1. l- + oath => loath => loth, loathe.
- loath (adj.)
- Old English lað "hated; hateful; hostile; repulsive," from Proto-Germanic *laithaz (cognates: Old Saxon, Old Frisian leth "loathsome," Old Norse leiðr "hateful, hostile, loathed;" Middle Dutch lelijc, Dutch leelijk "ugly;" Old High German leid "sorrowful, hateful, offensive, grievous," German Leid "sorrow;" French laid "ugly," from Frankish (Germanic) *laid), from PIE root *leit- "to detest."
Weakened meaning "averse, disinclined" is attested from late 14c. Loath to depart, a line from some long-forgotten song, is recorded since 1580s as a generic term expressive of any tune played at farewells, the sailing of a ship, etc. Related: Loathness.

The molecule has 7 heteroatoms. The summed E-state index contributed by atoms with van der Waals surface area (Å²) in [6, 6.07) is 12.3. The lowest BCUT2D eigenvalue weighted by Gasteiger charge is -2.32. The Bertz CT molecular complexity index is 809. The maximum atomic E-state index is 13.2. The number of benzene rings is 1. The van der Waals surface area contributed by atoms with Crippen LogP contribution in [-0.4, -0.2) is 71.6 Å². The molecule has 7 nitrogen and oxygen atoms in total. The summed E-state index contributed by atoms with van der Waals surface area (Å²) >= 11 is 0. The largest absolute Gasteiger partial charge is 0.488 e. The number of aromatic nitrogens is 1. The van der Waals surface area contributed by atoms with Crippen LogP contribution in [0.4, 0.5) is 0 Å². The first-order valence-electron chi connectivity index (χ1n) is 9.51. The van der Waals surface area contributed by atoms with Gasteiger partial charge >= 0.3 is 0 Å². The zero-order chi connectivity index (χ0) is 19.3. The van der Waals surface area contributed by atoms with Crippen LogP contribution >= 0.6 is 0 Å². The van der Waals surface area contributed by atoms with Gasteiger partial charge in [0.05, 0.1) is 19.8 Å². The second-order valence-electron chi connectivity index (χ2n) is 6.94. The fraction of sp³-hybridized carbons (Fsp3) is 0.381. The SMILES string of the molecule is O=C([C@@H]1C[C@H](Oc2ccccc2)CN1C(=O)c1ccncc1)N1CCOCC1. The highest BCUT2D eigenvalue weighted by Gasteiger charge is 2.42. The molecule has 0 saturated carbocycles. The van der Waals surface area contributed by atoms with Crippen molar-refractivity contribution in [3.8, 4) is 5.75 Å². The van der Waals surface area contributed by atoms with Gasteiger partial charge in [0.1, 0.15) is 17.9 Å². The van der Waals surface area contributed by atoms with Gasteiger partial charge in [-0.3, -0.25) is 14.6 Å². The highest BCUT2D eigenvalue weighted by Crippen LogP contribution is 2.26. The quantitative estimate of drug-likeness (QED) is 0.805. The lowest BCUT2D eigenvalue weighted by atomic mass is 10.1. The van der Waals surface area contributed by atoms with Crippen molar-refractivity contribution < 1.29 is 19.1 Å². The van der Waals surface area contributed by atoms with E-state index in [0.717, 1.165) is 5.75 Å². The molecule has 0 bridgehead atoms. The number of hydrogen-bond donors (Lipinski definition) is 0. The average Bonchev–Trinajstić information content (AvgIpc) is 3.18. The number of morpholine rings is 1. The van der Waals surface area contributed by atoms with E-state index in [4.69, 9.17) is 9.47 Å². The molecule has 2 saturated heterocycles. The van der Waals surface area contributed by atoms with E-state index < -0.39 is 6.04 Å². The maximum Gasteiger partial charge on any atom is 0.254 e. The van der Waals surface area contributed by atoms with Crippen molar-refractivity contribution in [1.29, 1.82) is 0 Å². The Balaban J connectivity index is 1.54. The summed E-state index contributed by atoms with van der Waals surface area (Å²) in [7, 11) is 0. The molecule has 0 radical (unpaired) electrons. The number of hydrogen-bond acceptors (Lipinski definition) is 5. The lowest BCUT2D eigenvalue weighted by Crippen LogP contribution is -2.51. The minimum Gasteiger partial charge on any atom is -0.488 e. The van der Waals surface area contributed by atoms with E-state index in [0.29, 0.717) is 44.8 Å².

- 1. I felt loath to sully the gleaming brass knocker by handling it.
- 2. He was loath to admit his mistake.
- 3. He is loath to get out of bed on cold mornings.
- 4. When he suggested a meal, I was nothing loath.
- 当他提议吃饭时, 我高兴极了 loathness
- 5. The little girl was loath to leave her mother.
[ loath 造句 ]